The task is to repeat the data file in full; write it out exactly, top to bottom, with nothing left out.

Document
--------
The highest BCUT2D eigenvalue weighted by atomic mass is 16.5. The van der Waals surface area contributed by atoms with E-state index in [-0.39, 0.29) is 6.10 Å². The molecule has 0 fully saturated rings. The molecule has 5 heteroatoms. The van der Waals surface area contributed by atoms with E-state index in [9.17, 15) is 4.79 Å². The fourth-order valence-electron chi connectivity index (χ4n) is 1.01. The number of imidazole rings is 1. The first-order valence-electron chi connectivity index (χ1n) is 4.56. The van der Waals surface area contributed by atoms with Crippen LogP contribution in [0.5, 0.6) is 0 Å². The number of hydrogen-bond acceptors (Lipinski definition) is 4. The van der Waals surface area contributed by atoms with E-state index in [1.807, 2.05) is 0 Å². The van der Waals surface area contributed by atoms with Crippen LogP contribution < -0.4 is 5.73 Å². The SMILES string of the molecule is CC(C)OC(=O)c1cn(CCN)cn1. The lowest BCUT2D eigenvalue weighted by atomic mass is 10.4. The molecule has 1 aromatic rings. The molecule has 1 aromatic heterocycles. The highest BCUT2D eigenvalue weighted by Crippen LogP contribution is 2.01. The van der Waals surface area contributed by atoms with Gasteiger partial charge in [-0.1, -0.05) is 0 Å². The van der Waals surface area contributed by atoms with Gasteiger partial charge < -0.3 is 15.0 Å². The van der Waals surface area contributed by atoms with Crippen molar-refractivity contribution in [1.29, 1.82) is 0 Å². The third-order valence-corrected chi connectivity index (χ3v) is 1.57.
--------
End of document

The highest BCUT2D eigenvalue weighted by atomic mass is 16.5. The van der Waals surface area contributed by atoms with E-state index in [-0.39, 0.29) is 6.10 Å². The molecule has 0 fully saturated rings. The molecule has 5 heteroatoms. The van der Waals surface area contributed by atoms with E-state index in [9.17, 15) is 4.79 Å². The fourth-order valence-electron chi connectivity index (χ4n) is 1.01. The number of imidazole rings is 1. The first-order valence-electron chi connectivity index (χ1n) is 4.56. The van der Waals surface area contributed by atoms with Crippen LogP contribution in [0.5, 0.6) is 0 Å². The number of hydrogen-bond acceptors (Lipinski definition) is 4. The van der Waals surface area contributed by atoms with E-state index in [1.807, 2.05) is 0 Å². The van der Waals surface area contributed by atoms with Crippen LogP contribution < -0.4 is 5.73 Å². The SMILES string of the molecule is CC(C)OC(=O)c1cn(CCN)cn1. The lowest BCUT2D eigenvalue weighted by atomic mass is 10.4. The molecule has 1 aromatic rings. The molecule has 1 aromatic heterocycles. The highest BCUT2D eigenvalue weighted by Crippen LogP contribution is 2.01. The van der Waals surface area contributed by atoms with Gasteiger partial charge in [-0.1, -0.05) is 0 Å². The van der Waals surface area contributed by atoms with Gasteiger partial charge < -0.3 is 15.0 Å². The van der Waals surface area contributed by atoms with Crippen molar-refractivity contribution in [1.29, 1.82) is 0 Å². The third-order valence-corrected chi connectivity index (χ3v) is 1.57.